Missional Christians

Eleven different ways of experiencing Christianity—Part 7

There are many ways of seeing yourself as a Christian. You can add another way as your faith grows; you can have more than one at a time and move through them over time.

I am going to look at this through Advent this year. None of them is wrong when taken in context with the others; all of them are wrong on their own. The list is not exhaustive.

A globe showing mostly the Indian Ocean
Free image from Wikimedia

A plan of action you have in the world

Missional is one of those words which 25 yearsago I never heard and now see churches using a lot, it has a very short history, only going back to the late 1980 but did not become widespread in use until later. There is confusion over the term missional. There are two schools of thought about what it means.

Simply it is a missionary emphasis on being obedient to the great commission, “Go and make disciples of all nations, baptizing them in the name of the Father and of the Son and of the Holy Spirit.” It is used to mean evangelising or proselyting.

Alternatively it is a tern used in the emerging church movement and means taking a holistic view of mission. Unfortunately holistic is another recent buzz word that has recently sprung up. Generally it means a view of mission that includes both evangelism and social responsibility.

The Church of England’s document, Five Marks of Mission, adopted by the General Synod in 1996,is a good example of this second meaning and is often shortened to five words:

To proclaim the Good News of the Kingdom.

To teach, baptise and nurture new believers.

To respond to human need by loving service.

To seek to transform unjust structures of society, to challenge violence of every kind and to pursue peace and reconciliation.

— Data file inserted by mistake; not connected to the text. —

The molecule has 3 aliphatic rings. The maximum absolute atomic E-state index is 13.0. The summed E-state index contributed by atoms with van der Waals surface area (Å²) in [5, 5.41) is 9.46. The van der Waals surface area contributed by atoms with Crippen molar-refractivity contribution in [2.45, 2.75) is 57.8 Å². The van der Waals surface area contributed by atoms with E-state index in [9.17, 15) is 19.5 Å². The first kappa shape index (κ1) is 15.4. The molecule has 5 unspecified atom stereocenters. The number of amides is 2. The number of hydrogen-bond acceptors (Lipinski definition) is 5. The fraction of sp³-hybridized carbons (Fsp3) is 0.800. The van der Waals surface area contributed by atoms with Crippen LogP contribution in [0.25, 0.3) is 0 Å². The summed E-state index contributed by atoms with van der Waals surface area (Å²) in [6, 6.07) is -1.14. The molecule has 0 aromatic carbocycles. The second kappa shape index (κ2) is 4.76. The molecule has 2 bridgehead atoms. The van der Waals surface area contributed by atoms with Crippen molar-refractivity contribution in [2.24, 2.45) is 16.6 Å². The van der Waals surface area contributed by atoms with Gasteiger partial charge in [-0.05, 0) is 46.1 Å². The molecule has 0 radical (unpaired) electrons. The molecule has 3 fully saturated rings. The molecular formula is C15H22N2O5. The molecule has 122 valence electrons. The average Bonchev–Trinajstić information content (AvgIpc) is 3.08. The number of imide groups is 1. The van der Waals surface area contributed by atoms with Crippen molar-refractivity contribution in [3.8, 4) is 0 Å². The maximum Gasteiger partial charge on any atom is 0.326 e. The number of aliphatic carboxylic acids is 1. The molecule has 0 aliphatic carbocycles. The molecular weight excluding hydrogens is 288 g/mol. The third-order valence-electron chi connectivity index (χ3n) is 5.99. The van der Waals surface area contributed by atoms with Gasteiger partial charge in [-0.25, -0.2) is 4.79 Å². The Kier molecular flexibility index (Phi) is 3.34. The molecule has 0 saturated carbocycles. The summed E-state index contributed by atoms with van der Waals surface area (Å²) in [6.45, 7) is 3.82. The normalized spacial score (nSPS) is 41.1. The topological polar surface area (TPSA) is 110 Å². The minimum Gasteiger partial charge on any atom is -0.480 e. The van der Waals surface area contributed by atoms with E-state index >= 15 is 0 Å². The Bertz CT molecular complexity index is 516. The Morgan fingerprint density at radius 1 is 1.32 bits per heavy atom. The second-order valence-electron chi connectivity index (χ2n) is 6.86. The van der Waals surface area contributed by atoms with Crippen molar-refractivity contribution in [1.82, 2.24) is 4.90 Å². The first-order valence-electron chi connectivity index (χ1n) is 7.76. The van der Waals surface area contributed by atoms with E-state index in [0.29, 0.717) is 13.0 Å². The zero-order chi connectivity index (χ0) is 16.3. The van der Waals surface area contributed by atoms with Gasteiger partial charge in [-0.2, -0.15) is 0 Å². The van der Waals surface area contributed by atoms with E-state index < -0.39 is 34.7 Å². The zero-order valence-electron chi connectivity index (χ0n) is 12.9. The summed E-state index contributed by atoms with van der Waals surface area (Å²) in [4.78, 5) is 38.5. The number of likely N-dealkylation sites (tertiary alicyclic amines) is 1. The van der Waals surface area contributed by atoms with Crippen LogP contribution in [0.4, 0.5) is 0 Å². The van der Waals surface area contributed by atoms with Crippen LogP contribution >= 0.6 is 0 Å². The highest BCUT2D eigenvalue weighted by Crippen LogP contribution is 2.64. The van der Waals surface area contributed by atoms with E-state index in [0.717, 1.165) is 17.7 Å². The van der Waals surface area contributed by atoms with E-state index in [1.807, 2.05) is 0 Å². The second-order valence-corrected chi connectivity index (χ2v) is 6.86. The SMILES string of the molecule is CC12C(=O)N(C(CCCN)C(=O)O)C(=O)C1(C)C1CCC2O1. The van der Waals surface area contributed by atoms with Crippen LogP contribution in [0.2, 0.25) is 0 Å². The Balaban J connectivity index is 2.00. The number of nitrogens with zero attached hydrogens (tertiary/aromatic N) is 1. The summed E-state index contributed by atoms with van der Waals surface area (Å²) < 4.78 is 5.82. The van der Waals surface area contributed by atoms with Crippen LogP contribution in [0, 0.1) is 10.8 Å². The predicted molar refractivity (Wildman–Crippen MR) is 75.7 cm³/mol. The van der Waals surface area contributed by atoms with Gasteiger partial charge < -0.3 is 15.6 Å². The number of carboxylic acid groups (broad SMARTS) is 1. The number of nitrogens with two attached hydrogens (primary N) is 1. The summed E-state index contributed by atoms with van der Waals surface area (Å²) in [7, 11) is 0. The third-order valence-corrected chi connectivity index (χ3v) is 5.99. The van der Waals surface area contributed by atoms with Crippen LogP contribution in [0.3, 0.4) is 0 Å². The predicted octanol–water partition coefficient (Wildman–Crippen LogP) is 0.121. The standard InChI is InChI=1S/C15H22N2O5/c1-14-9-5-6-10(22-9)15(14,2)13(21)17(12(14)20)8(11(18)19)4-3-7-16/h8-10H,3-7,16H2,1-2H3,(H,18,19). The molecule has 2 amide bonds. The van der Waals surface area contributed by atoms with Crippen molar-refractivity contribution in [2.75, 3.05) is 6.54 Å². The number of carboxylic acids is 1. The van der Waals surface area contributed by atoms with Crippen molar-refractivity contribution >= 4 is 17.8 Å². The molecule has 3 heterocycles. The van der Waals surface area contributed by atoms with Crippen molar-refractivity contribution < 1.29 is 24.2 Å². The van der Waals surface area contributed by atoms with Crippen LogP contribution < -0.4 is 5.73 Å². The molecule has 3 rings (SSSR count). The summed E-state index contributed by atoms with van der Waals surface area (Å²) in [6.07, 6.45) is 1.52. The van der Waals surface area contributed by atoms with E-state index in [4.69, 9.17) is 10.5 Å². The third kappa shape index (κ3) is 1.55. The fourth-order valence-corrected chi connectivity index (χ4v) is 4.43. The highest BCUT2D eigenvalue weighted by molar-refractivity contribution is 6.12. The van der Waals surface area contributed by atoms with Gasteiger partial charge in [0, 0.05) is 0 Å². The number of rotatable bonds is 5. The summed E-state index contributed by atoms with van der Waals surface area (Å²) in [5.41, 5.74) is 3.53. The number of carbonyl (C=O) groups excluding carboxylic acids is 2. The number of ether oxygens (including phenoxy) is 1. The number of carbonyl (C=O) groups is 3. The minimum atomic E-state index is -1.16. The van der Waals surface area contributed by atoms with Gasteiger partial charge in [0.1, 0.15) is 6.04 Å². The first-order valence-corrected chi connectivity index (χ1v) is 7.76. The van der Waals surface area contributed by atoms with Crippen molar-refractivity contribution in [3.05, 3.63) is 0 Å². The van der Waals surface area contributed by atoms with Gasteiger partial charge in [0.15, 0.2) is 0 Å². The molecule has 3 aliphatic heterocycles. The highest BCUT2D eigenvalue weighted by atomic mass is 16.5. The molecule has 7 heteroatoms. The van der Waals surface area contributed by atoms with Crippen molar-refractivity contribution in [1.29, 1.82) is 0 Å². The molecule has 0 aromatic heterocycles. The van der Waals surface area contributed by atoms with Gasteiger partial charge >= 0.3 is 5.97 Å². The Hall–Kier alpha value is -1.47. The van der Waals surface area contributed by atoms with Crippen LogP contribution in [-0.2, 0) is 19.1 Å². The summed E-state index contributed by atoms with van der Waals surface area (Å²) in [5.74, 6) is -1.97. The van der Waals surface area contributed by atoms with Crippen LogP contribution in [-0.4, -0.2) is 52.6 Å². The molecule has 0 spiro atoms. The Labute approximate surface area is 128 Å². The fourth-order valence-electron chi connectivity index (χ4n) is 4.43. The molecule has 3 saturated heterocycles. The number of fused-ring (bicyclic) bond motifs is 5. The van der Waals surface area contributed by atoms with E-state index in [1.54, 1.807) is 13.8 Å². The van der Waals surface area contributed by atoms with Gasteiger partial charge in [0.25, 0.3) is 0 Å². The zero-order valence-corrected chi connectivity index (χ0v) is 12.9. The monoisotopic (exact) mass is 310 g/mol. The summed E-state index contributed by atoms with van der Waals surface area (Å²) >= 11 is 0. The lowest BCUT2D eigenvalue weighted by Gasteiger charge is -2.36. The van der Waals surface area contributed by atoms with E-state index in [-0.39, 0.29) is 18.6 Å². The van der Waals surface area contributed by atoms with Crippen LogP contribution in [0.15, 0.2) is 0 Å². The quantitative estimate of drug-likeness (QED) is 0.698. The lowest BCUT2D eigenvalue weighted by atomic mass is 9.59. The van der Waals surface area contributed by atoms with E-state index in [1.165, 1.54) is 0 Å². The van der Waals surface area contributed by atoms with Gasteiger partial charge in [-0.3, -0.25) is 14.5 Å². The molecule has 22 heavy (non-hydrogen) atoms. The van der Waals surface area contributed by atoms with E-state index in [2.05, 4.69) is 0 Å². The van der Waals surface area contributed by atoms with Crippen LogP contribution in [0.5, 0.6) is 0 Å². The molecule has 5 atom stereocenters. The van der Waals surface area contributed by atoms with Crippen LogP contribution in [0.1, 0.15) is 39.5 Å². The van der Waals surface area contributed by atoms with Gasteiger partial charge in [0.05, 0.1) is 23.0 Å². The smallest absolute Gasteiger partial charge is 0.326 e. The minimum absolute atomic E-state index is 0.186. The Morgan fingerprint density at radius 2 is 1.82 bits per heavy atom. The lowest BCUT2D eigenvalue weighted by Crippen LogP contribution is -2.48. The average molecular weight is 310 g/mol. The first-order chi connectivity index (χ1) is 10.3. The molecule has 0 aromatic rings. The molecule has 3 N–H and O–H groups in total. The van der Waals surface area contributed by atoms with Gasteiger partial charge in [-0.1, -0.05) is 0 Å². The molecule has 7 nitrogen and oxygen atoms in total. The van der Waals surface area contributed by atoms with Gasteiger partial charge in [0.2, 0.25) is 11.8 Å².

To strive to safeguard the integrity of creation and sustain and renew the life of the earth.


The old choice between social action and evangelism is not recognised by missional Christians of the second kind. They would say that the Great Commission itself must be understood to include social as well as evangelistic responsibility and is at the very heart of mission, but other Evangelical churches who believe in the importance of social action would qualify a statement like that so that evangelism is primary and the mandate to go into the world becomes twofold instead of singular.

I am trying not to make judgement here, I am talking on different ways that people are Christians.

It’s all about Jesus

Christianity is all about Jesus Christ, that’s where the name comes from. Jesus put love of other people up there along with love of God. At least that’s my take, other people take him saying second to meaning it is secondary to love of God. I disagree, but this is a centuries old debate.

The mission of the church is a continuation of the mission of Jesus whose mission statement was to quote from Isaiah:

The Spirit of the Lord GOD is upon me,
         Because the LORD has anointed me
         To bring good news to the afflicted;
         He has sent me to bind up the brokenhearted,
         To proclaim liberty to captives
         And freedom to prisoners;

2To proclaim the favorable year of the LORD

Isiah 61:1-2a

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